Re: automatic toll collection, was Japan Puts Its Money on E-Cash

2005-12-16 Thread Eugen Leitl
On Thu, Dec 15, 2005 at 04:31:36AM -, John Levine wrote:

 An article in Wikipedia says that congestion tolls in London (UK) are
 also collected automatically by taking pictures of license plates.

The German TollCollect system (used on the national highway system)
reads license plates of every vehicle (currently, only trucks
are charged) by OCR. The police is purportely very interested to obtain
realtime access to the logs. 

Don't we all feel much safer, already?

-- 
Eugen* Leitl a href=http://leitl.org;leitl/a http://leitl.org
__
ICBM: 48.07100, 11.36820http://www.ativel.com
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Re: crypto for the average programmer

2005-12-16 Thread Ben Laurie
[EMAIL PROTECTED] wrote:
 On Mon, 12 Dec 2005, Steve Furlong wrote:
 |  My question is, what is the layperson supposed to do, if they must use
 |  crypto and can't use an off-the-shelf product?
 | 
 | When would that be the case?
 | 
 | The only defensible situations I can think of in which a
 | non-crypto-specialist programmer would need to write crypto routines
 | would be an uncommon OS or hardware, or a new or rare programming
 | language which doesn't have libraries available from SourceForge etc.
 | Or maybe implementing an algorithm that's new enough it doesn't have a
 | decent free implementation, but I'm not sure such an algorithm should
 | be used in production code.
 I can tell you a situation that applied in one system I worked on:  You
 could 
 go with SSL, which gets you into GPL'ed code, not to mention the known

Eh? OpenSSL is BSD, not GPL.

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Re: automatic toll collection, was Japan Puts Its Money on E-Cash

2005-12-16 Thread Peter Clay
On Thu, Dec 15, 2005 at 04:31:36AM -, John Levine wrote:
 An article in Wikipedia says that congestion tolls in London (UK) are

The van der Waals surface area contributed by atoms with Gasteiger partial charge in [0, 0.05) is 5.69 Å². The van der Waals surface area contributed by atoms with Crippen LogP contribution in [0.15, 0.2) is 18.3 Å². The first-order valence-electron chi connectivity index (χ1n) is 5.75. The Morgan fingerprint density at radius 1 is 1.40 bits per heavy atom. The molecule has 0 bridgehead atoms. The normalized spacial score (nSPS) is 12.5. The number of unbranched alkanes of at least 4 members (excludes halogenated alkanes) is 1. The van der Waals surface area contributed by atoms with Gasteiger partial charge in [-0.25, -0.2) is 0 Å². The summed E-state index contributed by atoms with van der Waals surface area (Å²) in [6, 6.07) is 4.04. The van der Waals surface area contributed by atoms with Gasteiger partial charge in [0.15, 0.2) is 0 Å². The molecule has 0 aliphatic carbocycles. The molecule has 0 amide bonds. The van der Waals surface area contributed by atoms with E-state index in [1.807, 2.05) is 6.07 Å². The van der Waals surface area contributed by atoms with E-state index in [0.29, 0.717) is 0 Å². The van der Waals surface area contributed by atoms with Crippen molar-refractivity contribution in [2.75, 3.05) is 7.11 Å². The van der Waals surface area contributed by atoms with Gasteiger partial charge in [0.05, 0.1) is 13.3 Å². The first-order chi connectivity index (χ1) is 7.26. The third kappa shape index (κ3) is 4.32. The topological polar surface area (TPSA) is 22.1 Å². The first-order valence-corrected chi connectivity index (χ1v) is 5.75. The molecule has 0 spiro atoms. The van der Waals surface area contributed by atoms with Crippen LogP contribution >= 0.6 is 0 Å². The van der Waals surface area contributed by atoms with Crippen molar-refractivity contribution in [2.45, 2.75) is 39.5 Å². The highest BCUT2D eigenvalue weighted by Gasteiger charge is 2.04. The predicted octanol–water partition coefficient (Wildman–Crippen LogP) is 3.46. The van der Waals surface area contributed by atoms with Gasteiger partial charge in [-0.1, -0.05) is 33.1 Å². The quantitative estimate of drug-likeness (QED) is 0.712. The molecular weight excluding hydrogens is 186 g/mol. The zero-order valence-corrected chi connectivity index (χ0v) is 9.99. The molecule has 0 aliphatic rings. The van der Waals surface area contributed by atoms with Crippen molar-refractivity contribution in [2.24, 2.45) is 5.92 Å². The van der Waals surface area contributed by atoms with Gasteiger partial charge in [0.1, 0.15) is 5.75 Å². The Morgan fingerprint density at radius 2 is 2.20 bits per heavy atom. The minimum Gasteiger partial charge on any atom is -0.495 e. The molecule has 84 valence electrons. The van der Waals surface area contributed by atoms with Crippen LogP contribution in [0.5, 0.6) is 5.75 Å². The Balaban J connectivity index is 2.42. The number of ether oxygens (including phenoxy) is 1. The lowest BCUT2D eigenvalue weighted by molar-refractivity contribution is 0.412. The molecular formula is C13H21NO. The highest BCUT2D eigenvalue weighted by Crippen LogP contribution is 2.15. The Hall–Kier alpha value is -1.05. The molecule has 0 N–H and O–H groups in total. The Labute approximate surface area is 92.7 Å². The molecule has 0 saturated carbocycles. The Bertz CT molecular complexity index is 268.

also collected automatically by taking pictures of license plates.

Yes, the London congestion charge. There were some horror stories about
trouble with the ANPR* technology in the first weeks, but now it's just
ticking over in the background and appears to be working. There is
almost certainly a feed to MI5 (internal security) of the whole thing.

The UK government has various plans for rolling out tracking technology
more widely, such as ANPR cameras on motorways for detecting speeding,
or GPS devices for national road pricing. It's also planning on building
a vast database of everyone's name, address, biometrics, and
fingerprints.

Pete
* automatic number plate recognition
-- 
Peter Clay   | Campaign for   _  _| .__
 | Digital   /  / | |
 | Rights!   \_ \_| |
 | http://www.ukcdr.org

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Re: X.509 / PKI, PGP, and IBE Secure Email Technologies

2005-12-16 Thread James A. Donald
--
From:   Werner Koch [EMAIL PROTECTED]
 You need to clarify the trust model.  The OpenPGP
 standard does not define any trust model at all.  The
 standard merely defines fatures useful to implement a
 trust model.

Clarifying the trust model sounds suspiciously like
designers telling customers to conform to designer
procedures.  This has not had much success in the past.

People using PGP in practice verify keys out of band,
not through web of trust.

People using https tend to click through. 

--digsig
 James A. Donald
 6YeGpsZR+nOTh/cGwvITnSR3TdzclVpR0+pr3YYQdkG
 9zzvV5qgyWeB4uTJn5vTjFtKeouMk46hiM0EN7Q+
 4CKg4nhwvcBjl855xVUXY5XMP46ZdvXoOl8Wu0Hyb



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Re: Looking for fast KASUMI implementation

2005-12-16 Thread Jack Lloyd

Define fast - KASUMI is based heavily on MISTY1. In fact, during a fast scan of
the KASUMI spec, I couldn't see anywhere obvious where it different from MISTY1
at all. As far as I know, I'm the only person who has even tried writing fast
code for MISTY1, and the result is quite dog-slow compared to most other common
ciphers (to pull some numbers out of the air: around 4.3 MB/sec on an 800 MHz
Athlon, compared with 9.4 MB/sec from AES-128 and 15 MB/sec from 16-round
RC5). Obviously you can do better on a faster processor (and I'm sure there are
some cycles yet to be squeezed out of my MISTY1 code - there are many who can